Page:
Neither plastic nor stainless is inherently superior. If they were, one of them would have died out. Mostly, preferences come down to which is easier to load, and this in turn is likely to come down to which you started with. We generally prefer stainless steel for 35mm (Kindermann with Hewes reels) and plastic (Jobo) for 120, both for ease of loading and economy of solutions.

Kindermann (left) and Paterson (right) tanks

The difference in tank size is clear here, as are the different styles of reels. Both take two 35mm spirals or one for roll-film. The larger spiral for the Kindermann is for 120: a different spiral, with more turns, is needed for 220. Obviously a 220 spool can be used for 120 but it is more expensive and slightly harder to use.

The spirals for the Paterson can be adjusted for either 35mm or 120. Twist them to the limit of their travel (the two ends rotate relative to one another) and pull. If they separate completely, don't worry: just push them back together and twist again so that they lock in the closed position (35mm) or the wider-apart position (120/220). If they don't pull apart, you're probably at the wrong end of the travel. Look at the grooves in the inner part and you should be able to see quite clearly how they come apart and fit together.

two tanks

Second-hand tanks and spirals

A good-quality tank will last half way to forever, but there are things to watch out for with second-hand tanks. Light leaks are rare, but not impossible, especially with plastic tanks. Fluid leakage, when inverted, may be a result of poor design or manufacture or simple wear and tear. Stainless tanks with plastic lids are the most likely to start out leakproof and stay that way. Stainless tanks with stainless lids can often be rendered a lot more watertight by slipping a broad rubber band around the joint between tank and lid: an old motorcycle inner-tube will provide a lifetime's supply.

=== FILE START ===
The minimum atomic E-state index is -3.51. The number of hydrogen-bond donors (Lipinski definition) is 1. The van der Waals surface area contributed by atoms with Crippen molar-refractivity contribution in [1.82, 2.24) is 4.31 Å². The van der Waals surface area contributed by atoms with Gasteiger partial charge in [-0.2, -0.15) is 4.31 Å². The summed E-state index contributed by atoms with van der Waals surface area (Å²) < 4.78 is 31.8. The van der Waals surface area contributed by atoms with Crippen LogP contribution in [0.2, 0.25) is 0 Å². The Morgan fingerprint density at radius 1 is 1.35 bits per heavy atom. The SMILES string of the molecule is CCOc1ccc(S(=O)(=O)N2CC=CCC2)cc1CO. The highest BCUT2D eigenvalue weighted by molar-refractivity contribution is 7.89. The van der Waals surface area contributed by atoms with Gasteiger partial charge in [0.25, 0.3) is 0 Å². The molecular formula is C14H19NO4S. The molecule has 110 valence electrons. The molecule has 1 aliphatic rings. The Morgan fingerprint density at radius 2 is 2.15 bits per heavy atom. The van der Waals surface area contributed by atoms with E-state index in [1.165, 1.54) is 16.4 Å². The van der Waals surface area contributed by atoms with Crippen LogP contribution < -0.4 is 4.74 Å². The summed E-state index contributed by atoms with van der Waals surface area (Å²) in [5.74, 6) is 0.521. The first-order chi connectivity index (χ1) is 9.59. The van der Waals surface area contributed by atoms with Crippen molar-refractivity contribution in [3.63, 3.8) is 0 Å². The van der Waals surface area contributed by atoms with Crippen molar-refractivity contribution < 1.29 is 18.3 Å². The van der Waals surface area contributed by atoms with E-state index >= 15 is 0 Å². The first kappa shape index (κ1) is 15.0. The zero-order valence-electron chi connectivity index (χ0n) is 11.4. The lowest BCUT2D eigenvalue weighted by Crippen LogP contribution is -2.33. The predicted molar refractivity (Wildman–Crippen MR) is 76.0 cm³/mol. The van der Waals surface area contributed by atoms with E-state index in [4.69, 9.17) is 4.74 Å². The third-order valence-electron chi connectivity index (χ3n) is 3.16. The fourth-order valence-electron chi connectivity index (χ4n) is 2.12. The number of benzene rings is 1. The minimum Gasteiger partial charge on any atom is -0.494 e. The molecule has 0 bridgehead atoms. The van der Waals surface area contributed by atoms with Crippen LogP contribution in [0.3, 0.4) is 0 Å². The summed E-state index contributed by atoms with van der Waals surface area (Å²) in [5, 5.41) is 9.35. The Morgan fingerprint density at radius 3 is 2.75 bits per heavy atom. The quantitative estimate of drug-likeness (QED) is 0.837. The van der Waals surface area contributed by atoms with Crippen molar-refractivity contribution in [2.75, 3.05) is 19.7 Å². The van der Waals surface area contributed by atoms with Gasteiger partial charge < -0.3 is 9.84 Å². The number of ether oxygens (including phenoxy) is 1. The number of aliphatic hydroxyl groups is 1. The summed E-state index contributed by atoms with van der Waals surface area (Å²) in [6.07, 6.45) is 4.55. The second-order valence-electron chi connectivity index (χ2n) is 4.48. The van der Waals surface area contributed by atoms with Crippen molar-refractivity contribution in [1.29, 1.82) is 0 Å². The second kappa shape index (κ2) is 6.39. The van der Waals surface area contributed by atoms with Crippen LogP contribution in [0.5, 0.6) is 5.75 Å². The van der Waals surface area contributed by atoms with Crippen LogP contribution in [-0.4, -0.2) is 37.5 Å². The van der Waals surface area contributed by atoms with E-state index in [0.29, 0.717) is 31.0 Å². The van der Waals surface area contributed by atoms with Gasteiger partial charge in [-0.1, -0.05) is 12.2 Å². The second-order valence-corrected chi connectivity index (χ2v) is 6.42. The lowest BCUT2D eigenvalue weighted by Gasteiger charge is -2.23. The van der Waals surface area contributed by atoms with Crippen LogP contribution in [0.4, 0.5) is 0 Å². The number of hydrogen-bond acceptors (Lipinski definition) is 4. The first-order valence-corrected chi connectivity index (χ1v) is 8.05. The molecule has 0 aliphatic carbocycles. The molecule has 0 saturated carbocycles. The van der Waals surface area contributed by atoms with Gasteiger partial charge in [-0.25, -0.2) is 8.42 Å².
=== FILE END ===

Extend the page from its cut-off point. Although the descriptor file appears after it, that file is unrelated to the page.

Mechanical damage (bent wires, broken welds) is usually easy to spot with stainless spirals and is cause for rejection: they are not worth trying to repair. Stickiness with plastic spirals can be harder to spot: testing with a scrap film is always a good idea. White plastic spirals do stain, but this does not necessarily affect their performance. Use an old toothbrosh to remove black (silver) stains, but don't expect them to come up like new.

Note that some plastic tanks (such as Jobo and newer Patersons) require separate cores to support the spirals while others (such as older Paterson) do not. Tanks used without cores are not usually light-tight so make sure you get the cores if you buy second-hand tanks.

Loading spirals

Loading 120 spirals (both stainess steel and plastic) is covered in the free Basics model on handling 120 film. Loading 35mm into spirals is covered in the free Basics module on loading 35mm into developing tanks.

The illustrations above are taken from our Darkroom Basics -- And Beyond.

Go back to How do I...?

Or go to the unillustrated list of modules (in either alphabetical or date order)

or go to the illustrated list of modules

or go to the home page


© 2007 Roger W. Hicks